Skip to Content
chevron-left chevron-right chevron-up chevron-right chevron-left arrow-back star phone quote checkbox-checked search wrench info shield play connection mobile coin-dollar spoon-knife ticket pushpin location gift fire feed bubbles home heart calendar price-tag credit-card clock envelop facebook instagram twitter youtube pinterest yelp google reddit linkedin envelope bbb pinterest homeadvisor angies
healthy smile

At Midway Family and Cosmetic Dentistry, we see numerous patients every week who have tooth decay, gum problems, sensitive teeth, enamel damage, and cosmetic dental concerns. Many of our patients frequently ask what steps they can take to protect their teeth and enhance their oral health. In our practice, we believe that a healthy mouth begins at home and place special emphasis on lifestyle changes that can prevent or lessen the severity of dental issues. We have observed that sugary drinks are one of the most common causes of cavities, enamel erosion, and cosmetic concerns that we treat in our office. Sodas, sports drinks, and iced tea can have especially damaging effects.

Let’s Examine Just How Harmful These Sugary Drinks Can Be for Oral Health

Soda: Carbonation and Cavities

sugary drinks

While any sugary drink has the potential to damage teeth, sodas are especially dangerous to the mouth because of their acidic content. On the pH scale, water is classified as neutral and has a pH of seven. Most sodas have a pH of two or three, meaning that they are highly acidic. In fact, battery acid itself, which has a pH of one, is only slightly more acidic than soda. The particular danger of soda lies in its combination of sugar with carbonation. The sugar in soda is refined sugar and is classified as a simple carbohydrate. After ingestion, these carbohydrates remain on the teeth. There, they combine with bacteria in the mouth to form plaque and create an acidic environment that weakens teeth. However, soda is especially dangerous because it not only contains sugar but also has additional acid due to the carbonation itself. Any carbonated drink, including sparkling water and sugar-free soda, changes the pH of the mouth and makes it more acidic.

Drinking just one can of any carbonated beverage leads to what is known as an “acid attack” on the mouth. This attack begins as little as two minutes after the first sip and can last for up to twenty minutes. Having an acidic environment in the mouth slowly eats away at the tooth structure, weakening or even destroying enamel and leading to decay. Teeth which have enamel loss or decay will be more sensitive to hot and cold foods. They may also become discolored, gray, or translucent, and these cosmetic concerns can be very difficult to fix. While some advanced dentistry techniques can help to restore small amounts of lost enamel, preventing enamel loss in the first place is much healthier. In particular, it is best to consume a soda in one sitting rather than sipping it throughout the day. This shortens acid attacks. After drinking soda, rinse the mouth with water or xylitol to restore a neutral pH.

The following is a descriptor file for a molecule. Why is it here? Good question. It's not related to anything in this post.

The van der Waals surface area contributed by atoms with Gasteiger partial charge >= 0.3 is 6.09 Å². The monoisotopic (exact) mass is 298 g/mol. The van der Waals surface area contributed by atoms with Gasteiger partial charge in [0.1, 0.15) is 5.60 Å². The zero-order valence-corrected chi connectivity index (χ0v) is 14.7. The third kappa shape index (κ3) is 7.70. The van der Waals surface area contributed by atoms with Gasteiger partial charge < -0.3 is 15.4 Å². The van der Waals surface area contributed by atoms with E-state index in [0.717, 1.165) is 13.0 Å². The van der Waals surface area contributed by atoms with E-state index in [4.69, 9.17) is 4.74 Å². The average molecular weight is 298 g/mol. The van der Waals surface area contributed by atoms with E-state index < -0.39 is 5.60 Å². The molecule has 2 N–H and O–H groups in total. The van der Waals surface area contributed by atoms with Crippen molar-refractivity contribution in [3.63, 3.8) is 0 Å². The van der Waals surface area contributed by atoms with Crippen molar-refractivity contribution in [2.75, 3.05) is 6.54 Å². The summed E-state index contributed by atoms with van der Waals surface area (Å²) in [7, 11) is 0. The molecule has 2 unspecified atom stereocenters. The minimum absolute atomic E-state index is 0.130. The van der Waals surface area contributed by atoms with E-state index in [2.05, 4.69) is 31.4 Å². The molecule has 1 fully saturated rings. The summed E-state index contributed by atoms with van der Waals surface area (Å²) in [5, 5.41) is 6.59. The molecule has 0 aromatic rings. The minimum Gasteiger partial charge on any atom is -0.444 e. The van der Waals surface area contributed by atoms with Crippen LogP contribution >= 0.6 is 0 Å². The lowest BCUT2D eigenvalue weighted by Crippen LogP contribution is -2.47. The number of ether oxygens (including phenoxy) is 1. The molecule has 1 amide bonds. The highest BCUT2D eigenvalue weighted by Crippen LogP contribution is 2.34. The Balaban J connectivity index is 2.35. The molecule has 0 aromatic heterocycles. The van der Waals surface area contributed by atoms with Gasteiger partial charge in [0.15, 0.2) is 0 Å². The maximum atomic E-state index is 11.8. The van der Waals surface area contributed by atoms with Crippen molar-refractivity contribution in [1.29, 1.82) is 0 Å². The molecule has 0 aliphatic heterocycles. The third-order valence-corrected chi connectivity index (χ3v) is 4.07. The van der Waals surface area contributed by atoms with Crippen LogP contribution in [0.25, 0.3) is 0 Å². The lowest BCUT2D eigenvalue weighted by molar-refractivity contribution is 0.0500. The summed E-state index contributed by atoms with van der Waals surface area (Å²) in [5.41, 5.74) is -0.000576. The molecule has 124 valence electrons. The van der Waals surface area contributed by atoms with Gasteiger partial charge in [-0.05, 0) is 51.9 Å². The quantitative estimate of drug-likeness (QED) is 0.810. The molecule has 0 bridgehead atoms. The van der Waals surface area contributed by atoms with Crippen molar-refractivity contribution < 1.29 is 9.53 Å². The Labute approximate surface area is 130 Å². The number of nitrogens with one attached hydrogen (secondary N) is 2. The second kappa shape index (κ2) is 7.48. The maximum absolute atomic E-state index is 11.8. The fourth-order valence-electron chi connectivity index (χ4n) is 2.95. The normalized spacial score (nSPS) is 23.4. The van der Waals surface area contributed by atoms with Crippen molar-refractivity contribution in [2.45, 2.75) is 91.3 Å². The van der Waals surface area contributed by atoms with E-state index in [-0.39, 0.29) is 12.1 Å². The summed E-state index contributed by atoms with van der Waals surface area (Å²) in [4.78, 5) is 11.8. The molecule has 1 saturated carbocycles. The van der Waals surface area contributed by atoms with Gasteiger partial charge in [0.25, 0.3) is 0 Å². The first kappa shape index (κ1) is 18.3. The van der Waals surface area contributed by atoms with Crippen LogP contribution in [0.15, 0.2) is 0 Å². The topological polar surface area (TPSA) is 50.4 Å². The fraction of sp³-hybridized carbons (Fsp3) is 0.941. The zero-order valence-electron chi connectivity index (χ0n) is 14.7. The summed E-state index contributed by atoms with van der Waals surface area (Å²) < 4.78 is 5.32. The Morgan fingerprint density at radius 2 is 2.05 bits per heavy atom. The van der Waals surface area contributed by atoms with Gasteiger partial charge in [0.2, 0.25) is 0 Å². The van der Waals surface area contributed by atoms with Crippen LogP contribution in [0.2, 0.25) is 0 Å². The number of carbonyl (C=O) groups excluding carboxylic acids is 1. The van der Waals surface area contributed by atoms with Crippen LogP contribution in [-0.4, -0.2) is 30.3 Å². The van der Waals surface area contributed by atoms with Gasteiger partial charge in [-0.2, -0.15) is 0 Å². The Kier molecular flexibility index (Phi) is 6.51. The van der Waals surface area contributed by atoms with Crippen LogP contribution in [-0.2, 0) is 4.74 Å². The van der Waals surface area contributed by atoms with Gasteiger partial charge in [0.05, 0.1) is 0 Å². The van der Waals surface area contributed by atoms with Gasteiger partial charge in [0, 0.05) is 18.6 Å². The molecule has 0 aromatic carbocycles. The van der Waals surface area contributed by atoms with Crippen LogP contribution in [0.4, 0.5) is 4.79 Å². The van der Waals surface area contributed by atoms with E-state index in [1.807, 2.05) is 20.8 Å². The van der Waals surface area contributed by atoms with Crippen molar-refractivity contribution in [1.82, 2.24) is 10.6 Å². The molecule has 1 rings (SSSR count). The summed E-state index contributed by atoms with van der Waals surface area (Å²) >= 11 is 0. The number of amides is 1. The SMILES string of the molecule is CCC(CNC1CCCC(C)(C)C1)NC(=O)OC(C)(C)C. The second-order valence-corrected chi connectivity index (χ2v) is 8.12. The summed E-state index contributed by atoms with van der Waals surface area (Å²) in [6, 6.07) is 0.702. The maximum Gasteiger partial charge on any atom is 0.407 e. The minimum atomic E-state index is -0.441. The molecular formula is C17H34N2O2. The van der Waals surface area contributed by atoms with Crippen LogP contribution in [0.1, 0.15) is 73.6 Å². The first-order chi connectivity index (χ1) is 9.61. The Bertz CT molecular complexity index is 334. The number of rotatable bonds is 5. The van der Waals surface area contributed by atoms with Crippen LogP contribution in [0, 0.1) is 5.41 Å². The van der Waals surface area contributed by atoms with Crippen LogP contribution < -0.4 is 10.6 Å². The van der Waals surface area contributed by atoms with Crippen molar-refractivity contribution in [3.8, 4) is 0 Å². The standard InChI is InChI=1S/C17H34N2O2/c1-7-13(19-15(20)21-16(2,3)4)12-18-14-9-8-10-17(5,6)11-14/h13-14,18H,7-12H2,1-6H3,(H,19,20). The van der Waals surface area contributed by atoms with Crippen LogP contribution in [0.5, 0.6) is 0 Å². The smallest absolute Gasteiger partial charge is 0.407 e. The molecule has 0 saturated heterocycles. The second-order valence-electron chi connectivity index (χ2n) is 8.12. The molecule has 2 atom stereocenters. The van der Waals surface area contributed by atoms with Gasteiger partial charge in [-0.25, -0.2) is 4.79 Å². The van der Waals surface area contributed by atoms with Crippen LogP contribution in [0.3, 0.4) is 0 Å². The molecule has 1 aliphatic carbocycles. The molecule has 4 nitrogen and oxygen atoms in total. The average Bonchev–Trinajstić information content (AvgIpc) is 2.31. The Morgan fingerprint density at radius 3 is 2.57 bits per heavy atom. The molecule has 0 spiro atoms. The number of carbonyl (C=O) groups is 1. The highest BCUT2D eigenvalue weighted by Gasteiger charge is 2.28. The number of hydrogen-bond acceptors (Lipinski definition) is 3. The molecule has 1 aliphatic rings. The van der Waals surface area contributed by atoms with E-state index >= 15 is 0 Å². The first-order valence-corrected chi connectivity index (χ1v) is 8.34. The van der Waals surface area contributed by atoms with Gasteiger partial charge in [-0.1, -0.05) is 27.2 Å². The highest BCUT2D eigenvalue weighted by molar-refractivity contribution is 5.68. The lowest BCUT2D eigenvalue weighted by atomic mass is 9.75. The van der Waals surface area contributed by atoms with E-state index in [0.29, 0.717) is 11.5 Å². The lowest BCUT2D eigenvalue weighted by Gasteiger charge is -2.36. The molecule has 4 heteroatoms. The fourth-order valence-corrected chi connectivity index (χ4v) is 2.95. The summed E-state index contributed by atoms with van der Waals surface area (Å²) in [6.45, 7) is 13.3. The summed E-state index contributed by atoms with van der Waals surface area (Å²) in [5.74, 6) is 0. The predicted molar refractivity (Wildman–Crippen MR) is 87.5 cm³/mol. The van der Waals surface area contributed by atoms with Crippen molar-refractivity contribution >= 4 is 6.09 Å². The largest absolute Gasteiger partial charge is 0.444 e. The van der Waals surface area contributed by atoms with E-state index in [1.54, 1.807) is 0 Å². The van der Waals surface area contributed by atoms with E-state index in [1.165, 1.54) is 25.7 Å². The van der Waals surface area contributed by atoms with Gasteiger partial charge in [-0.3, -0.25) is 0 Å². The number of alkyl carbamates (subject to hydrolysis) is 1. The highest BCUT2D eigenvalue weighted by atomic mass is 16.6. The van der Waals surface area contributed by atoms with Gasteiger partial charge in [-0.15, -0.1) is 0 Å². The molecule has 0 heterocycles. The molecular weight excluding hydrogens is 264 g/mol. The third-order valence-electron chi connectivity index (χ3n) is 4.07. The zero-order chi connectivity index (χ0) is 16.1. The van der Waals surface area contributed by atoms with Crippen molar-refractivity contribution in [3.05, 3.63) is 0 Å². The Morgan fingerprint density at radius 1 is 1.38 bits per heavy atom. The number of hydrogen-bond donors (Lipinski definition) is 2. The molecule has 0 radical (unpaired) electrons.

Sports Drinks: Citric Acid Damages Oral Health

Sports drinks, including energy drinks, are even worse than soda for oral health. These sugary drinks often come in larger cans and serving sizes than regular sodas and have much higher sugar content. As with sodas, even diet or sugar-free sports drinks are harmful for dental health.

Energy drinks and sports drinks often contain additional additives not found in regular sodas, and these additives can increase the acidic environment in the mouth even more than a soda would. For example, the majority of sports drinks contain citric acid or phosphoric acid, some of the most damaging acids for teeth. Studies have shown that these highly acidic sports drinks can start to destroy tooth enamel in just five days. Notably, citric acids are also found in citrus fruits, juices, and some flavored waters, so it is important to check ingredient labels. Due to the highly acidic nature of these ingredients, avoid brushing your teeth for at least a half hour after consumption. Try to consume these beverages with a straw, and chew gum after having a sports drink in order to neutralize the acid. If possible, alternate sips of sports drinks or juices with sips of water to minimize potential damage.

Iced Tea: Cosmetic Concerns

iced tea

Sweet iced tea is a Southern tradition. Here at Midway Family and Cosmetic Dentistry located in Alpharetta, Georgia, many of our patients drink it daily. Sweetened iced tea has all of the damaging properties of other sugary drinks. In addition to its sugar content, it is most often flavored with lemon juice, a source of citric acid. Even unsweetened tea is acidic when served with lemon or other fruit flavorings. In our practice, patients who drink tea regularly often present with significant staining to their teeth. While much of this staining can be removed through a professional teeth cleaning, staining from tea tends to build up quickly in between cleanings. Patients who drink tea often may therefore benefit from more frequent hygienist visits.

If you are seeing any of the signs, or habits listed above regularly occur, you may have a breakdown in your enamel or even cavities that have formed. The sooner we can catch tooth decay, the easier the treatment. When you book a new patient with us, you can rest assured you have nothing to worry about. We pride ourselves in top-notch service with a gentle touch and a smile.

Contact us today for a new patient exam and x-rays and get on the path to your best oral health!

Reach Out to Us Today to Be Seen by Our Dental Professionals